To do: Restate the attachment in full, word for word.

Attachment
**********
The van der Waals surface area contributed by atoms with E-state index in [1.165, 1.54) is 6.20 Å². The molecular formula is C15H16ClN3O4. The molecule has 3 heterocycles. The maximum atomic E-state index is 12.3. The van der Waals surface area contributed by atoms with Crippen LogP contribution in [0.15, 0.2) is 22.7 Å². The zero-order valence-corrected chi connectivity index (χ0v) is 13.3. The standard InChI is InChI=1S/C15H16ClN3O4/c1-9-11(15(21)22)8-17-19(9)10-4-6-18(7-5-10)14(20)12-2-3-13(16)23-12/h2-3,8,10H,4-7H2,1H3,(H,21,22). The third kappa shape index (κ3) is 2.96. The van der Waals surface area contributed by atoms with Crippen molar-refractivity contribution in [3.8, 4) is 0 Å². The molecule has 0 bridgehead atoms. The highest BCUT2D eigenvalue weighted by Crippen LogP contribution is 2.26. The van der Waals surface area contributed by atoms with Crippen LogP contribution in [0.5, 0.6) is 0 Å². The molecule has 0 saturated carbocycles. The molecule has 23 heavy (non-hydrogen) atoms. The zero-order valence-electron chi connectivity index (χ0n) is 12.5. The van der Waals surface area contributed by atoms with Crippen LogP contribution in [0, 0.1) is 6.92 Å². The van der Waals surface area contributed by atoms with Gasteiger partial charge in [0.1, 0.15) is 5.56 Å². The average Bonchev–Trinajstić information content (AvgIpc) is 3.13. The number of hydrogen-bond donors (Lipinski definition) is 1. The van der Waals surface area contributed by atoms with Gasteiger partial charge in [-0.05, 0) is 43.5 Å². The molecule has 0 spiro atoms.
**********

The van der Waals surface area contributed by atoms with E-state index in [1.165, 1.54) is 6.20 Å². The molecular formula is C15H16ClN3O4. The molecule has 3 heterocycles. The maximum atomic E-state index is 12.3. The van der Waals surface area contributed by atoms with Crippen LogP contribution in [0.15, 0.2) is 22.7 Å². The zero-order valence-corrected chi connectivity index (χ0v) is 13.3. The standard InChI is InChI=1S/C15H16ClN3O4/c1-9-11(15(21)22)8-17-19(9)10-4-6-18(7-5-10)14(20)12-2-3-13(16)23-12/h2-3,8,10H,4-7H2,1H3,(H,21,22). The third kappa shape index (κ3) is 2.96. The van der Waals surface area contributed by atoms with Crippen molar-refractivity contribution in [3.8, 4) is 0 Å². The molecule has 0 bridgehead atoms. The highest BCUT2D eigenvalue weighted by Crippen LogP contribution is 2.26. The van der Waals surface area contributed by atoms with Crippen LogP contribution in [0.5, 0.6) is 0 Å². The molecule has 0 saturated carbocycles. The molecule has 23 heavy (non-hydrogen) atoms. The zero-order valence-electron chi connectivity index (χ0n) is 12.5. The van der Waals surface area contributed by atoms with Crippen LogP contribution in [0, 0.1) is 6.92 Å². The van der Waals surface area contributed by atoms with Gasteiger partial charge in [0.1, 0.15) is 5.56 Å². The average Bonchev–Trinajstić information content (AvgIpc) is 3.13. The number of hydrogen-bond donors (Lipinski definition) is 1. The van der Waals surface area contributed by atoms with Gasteiger partial charge in [-0.05, 0) is 43.5 Å². The molecule has 0 spiro atoms.